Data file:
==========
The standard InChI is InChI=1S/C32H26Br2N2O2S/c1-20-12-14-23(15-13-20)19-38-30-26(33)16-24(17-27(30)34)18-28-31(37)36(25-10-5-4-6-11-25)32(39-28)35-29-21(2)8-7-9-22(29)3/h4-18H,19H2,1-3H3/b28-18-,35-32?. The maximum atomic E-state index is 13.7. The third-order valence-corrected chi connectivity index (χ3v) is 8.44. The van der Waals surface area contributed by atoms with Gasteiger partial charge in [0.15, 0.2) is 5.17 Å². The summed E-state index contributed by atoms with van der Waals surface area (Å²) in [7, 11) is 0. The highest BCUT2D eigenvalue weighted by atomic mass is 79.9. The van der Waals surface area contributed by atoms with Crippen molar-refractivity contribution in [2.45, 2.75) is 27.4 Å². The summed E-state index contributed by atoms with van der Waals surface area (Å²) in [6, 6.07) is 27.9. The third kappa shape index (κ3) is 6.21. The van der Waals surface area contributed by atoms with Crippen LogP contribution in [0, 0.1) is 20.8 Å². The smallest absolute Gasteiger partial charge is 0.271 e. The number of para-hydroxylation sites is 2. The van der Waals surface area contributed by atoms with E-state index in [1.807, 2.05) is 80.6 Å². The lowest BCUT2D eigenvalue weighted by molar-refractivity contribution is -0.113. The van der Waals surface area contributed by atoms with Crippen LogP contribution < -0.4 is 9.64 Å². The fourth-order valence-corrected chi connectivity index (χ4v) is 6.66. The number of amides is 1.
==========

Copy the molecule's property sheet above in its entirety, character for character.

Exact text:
The standard InChI is InChI=1S/C32H26Br2N2O2S/c1-20-12-14-23(15-13-20)19-38-30-26(33)16-24(17-27(30)34)18-28-31(37)36(25-10-5-4-6-11-25)32(39-28)35-29-21(2)8-7-9-22(29)3/h4-18H,19H2,1-3H3/b28-18-,35-32?. The maximum atomic E-state index is 13.7. The third-order valence-corrected chi connectivity index (χ3v) is 8.44. The van der Waals surface area contributed by atoms with Gasteiger partial charge in [0.15, 0.2) is 5.17 Å². The summed E-state index contributed by atoms with van der Waals surface area (Å²) in [7, 11) is 0. The highest BCUT2D eigenvalue weighted by atomic mass is 79.9. The van der Waals surface area contributed by atoms with Crippen molar-refractivity contribution in [2.45, 2.75) is 27.4 Å². The summed E-state index contributed by atoms with van der Waals surface area (Å²) in [6, 6.07) is 27.9. The third kappa shape index (κ3) is 6.21. The van der Waals surface area contributed by atoms with Crippen LogP contribution in [0, 0.1) is 20.8 Å². The smallest absolute Gasteiger partial charge is 0.271 e. The number of para-hydroxylation sites is 2. The van der Waals surface area contributed by atoms with E-state index in [1.807, 2.05) is 80.6 Å². The lowest BCUT2D eigenvalue weighted by molar-refractivity contribution is -0.113. The van der Waals surface area contributed by atoms with Crippen LogP contribution < -0.4 is 9.64 Å². The fourth-order valence-corrected chi connectivity index (χ4v) is 6.66. The number of amides is 1.